The primary composition of the sample is olivine (magnesium iron silicate) and the maps below show a high concentration of the Mg internal to the chondrule with an outer perimeter low in Mg and Si. The iron within the chondrule is forming particulates with low content of O and some veins of Al is also seen while the outer perimeter is an iron oxide.

Figure 2. Mg, Si and O maps (left to right).

My astronomy classes are long behind me and I can’t claim to be able to extract deep insight as to the formation and origin of this meteor but regardless, there’s something fascinating about looking at some of the early matter of the universe. As I heard Emma Bullock phrase it at the Lehigh Microscopy School, “It might just be an old rock, but it’s an old rock from outer space!”.

Figure 3. Fe (left) and Al (right) maps.

The upcoming webinar is less about space rocks and more about mapping and data representation so if this has your interest, please join us April 11 2018. Click here to register . Alternatively you can always find past webinars on our homepage https://www.edax.com/news-events/webinars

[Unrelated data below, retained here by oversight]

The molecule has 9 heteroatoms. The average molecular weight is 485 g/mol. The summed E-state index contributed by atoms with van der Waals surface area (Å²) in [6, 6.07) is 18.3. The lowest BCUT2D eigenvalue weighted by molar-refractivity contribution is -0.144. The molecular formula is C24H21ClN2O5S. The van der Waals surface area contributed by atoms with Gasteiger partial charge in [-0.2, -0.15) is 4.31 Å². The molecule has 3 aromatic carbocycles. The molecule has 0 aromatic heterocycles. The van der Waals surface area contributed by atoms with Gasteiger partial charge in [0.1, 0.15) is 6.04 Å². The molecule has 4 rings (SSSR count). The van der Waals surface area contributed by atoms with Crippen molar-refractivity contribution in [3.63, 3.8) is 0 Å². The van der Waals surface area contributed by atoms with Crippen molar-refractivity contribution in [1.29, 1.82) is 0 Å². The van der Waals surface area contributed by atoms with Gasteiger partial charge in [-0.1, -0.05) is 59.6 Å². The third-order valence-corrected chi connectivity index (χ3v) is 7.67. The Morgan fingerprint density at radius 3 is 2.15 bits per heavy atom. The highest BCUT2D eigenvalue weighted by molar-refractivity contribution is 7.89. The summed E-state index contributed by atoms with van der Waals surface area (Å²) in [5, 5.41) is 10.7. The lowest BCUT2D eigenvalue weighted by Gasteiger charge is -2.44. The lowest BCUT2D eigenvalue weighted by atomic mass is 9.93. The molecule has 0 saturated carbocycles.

Orbis XRF Analysis of Ceramic Monoliths

Dr. Bruce Scruggs, Product Manager XRF, EDAX

Over the last several months, I’ve had a couple of opportunities to analyze a ceramic monolith. For me, this was interesting because I’ve never analyzed one of these and they have been around for a long time. Ceramic monoliths have been used for decades to support metal catalysts, providing a large surface area for reactants to interact with the catalyst. One of the most common uses is found in the automotive catalytic converter. The car’s engine exhaust passes through the catalytic converter changing environmentally polluting gases (e.g. NOx, CO and residual hydrocarbons) into more innocuous ones. (Well, they used to be more innocuous anyway until some clever person decided that CO2 emissions were problematic as well. But, I digress.) Some quick literature reading suggests there is a renewed interest in these for other areas of application besides automotive emission control.